This article is written by Shraileen Kaur, student of ICFAI University, Dehradun. In this article, the author discusses in detail about the history, scope, concept, significance, application and character of Article 355 along with the role of federalism in proper implementation of Article 355 enshrined in the Constitution of India.
It has been published by Rachit Garg.
The Constitution of India has always been recognized for advocating federalism. This federalism is different from the standard definition of federalism. The ‘Indian Federalism’ is known for maintaining an equilibrium between the centre and the states regarding the distribution of powers. For better governance, each organ has been allotted a specific area of jurisdiction. The distribution of power under the Indian Constitution condemns unreasonable encroachment into the sphere of another.
There are numerous doctrines that the judicial system in India recognizes dealing with the distribution of powers between centre and state such as the Doctrine of Repugnancy, Doctrine of Distribution of Powers, Doctrine of Severability, as well as Doctrine of Pith and Substance. However, in exceptional circumstances, the union is empowered to intervene in the sphere allotted to the state. One such intervention is elaborated under Part XVIII of the Indian Constitution which deals with provisions related to the emergency. Such interventions are deviations from the standard idea of federalism.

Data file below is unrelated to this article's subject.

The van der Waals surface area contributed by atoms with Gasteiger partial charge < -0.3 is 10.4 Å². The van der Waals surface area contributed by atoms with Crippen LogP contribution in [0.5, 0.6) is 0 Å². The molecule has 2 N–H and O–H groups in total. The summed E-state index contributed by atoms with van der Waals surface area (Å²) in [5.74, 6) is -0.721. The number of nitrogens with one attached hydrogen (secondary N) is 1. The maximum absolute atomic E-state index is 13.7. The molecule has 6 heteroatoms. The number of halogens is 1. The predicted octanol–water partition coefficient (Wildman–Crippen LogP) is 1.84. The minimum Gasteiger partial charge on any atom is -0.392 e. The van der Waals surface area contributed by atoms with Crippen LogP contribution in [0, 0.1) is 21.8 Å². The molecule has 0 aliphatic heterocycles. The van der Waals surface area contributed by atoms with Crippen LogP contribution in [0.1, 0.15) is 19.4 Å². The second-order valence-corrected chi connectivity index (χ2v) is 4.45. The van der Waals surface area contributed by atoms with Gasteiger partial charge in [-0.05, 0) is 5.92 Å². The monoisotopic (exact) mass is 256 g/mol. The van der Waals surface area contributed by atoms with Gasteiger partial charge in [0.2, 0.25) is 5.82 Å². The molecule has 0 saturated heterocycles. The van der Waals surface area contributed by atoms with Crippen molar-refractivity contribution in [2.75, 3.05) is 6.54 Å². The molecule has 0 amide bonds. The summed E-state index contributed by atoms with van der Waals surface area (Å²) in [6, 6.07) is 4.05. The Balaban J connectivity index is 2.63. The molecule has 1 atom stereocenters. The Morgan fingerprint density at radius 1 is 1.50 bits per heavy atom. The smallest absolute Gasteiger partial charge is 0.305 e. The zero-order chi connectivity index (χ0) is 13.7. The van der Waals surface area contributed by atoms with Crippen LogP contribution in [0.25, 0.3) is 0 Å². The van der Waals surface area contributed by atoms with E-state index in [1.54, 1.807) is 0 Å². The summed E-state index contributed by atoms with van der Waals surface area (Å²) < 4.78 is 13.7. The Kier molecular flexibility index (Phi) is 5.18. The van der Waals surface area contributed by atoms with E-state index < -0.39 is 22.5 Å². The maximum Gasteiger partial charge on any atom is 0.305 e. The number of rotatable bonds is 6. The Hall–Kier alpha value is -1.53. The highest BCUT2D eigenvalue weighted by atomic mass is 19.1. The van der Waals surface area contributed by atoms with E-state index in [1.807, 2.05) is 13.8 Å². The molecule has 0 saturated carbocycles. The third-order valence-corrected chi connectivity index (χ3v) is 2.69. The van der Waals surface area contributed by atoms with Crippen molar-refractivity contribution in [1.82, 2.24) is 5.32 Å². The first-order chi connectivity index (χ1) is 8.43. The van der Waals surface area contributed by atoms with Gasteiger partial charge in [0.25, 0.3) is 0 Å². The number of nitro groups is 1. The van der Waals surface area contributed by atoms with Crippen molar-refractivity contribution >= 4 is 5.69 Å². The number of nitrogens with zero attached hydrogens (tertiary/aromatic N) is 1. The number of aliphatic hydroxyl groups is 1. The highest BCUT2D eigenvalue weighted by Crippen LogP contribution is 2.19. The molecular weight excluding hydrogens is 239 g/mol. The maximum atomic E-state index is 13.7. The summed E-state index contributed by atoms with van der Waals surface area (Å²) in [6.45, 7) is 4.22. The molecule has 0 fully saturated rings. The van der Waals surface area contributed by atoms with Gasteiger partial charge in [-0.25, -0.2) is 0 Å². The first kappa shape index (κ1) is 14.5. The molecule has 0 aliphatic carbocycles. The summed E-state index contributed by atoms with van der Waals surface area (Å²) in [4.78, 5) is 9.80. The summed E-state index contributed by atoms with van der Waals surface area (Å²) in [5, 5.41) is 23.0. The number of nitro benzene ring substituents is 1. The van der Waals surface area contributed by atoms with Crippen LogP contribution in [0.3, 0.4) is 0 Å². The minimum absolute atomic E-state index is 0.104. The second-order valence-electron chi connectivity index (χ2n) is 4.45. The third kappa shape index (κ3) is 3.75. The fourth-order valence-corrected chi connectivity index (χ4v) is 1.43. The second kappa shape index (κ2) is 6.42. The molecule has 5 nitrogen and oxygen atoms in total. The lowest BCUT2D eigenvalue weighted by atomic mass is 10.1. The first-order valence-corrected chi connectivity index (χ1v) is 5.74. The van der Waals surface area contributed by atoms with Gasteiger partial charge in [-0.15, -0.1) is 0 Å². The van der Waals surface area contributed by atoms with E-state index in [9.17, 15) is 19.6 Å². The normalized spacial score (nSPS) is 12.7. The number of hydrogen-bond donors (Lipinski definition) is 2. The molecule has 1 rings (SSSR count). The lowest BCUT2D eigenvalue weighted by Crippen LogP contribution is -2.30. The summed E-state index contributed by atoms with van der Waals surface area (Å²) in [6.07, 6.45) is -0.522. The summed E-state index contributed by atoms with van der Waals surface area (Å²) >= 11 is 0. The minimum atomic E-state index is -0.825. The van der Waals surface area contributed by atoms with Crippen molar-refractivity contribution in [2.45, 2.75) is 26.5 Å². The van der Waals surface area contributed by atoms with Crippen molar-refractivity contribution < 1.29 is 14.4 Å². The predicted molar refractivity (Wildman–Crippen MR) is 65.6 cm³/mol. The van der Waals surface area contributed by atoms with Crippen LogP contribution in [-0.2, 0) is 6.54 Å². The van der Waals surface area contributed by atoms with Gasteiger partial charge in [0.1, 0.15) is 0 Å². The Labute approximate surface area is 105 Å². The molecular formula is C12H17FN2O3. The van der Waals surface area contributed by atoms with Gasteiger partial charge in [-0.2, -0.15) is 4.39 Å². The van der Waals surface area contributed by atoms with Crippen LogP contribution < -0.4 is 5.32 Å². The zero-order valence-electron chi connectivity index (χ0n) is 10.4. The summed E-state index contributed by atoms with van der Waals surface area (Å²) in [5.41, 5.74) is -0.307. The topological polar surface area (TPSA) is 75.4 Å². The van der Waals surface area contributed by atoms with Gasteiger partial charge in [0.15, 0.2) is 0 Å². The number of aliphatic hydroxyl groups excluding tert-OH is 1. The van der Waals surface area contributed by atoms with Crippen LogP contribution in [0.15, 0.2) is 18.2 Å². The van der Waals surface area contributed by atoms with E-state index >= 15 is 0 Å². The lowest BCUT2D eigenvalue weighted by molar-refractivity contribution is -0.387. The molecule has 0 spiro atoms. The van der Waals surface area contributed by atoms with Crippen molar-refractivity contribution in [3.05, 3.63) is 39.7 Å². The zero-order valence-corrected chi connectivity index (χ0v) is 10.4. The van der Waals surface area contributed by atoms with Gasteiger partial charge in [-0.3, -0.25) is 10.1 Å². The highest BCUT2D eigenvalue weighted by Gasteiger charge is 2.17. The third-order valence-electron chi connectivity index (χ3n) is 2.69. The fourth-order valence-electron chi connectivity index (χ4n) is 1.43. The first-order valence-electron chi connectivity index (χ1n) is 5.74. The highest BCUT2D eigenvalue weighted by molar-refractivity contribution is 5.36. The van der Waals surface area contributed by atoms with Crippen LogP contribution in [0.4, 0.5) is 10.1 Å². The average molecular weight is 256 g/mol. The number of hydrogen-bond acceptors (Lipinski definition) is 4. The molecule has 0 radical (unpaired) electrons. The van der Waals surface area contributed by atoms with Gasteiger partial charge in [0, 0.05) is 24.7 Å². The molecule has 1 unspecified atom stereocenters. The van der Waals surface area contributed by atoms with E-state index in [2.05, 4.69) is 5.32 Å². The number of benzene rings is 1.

Recently, an appeal to invoke Article 355 of the Indian Constitution was raised in connection to the Birbhum case of West Bengal. In the district of Birbhum, post the elections certain unscrupulous agents initiated violence leading to the loss of lives and property. However, despite the appeal by the people, Article 355 was not invoked. This article discusses the historical background, application, and scope of Article 355 of the Indian Constitution.
Historical Background of Article 355
Initially, Article 355 of the Constitution of India was introduced as Article 277A in the Draft Constitution. Article 277A was not a part of the draft constitution in 1948. It was introduced through an amendment.
In 1948, Article 277A of the draft constitution stated –
“ It shall be the duty of the Union to protect each state against external aggression and internal disturbances and to ensure that the government of each state is carried on following the constitutional provisions.”
While the discussions and debate on the draft constitution were in progress, the Chairman of the Drafting Committee of the Indian Constitution, Dr. Bhim Rao Ambedkar introduced Article 277A before the drafting committee. On 3 September 1949, this article was introduced with the prime objective of clarifying the intervention of the centre in the domain of the state. Such intervention must be used only in exceptional circumstances like an emergency, it shall not be arbitrary and must arise out of the obligation imposed by the constitution on the union.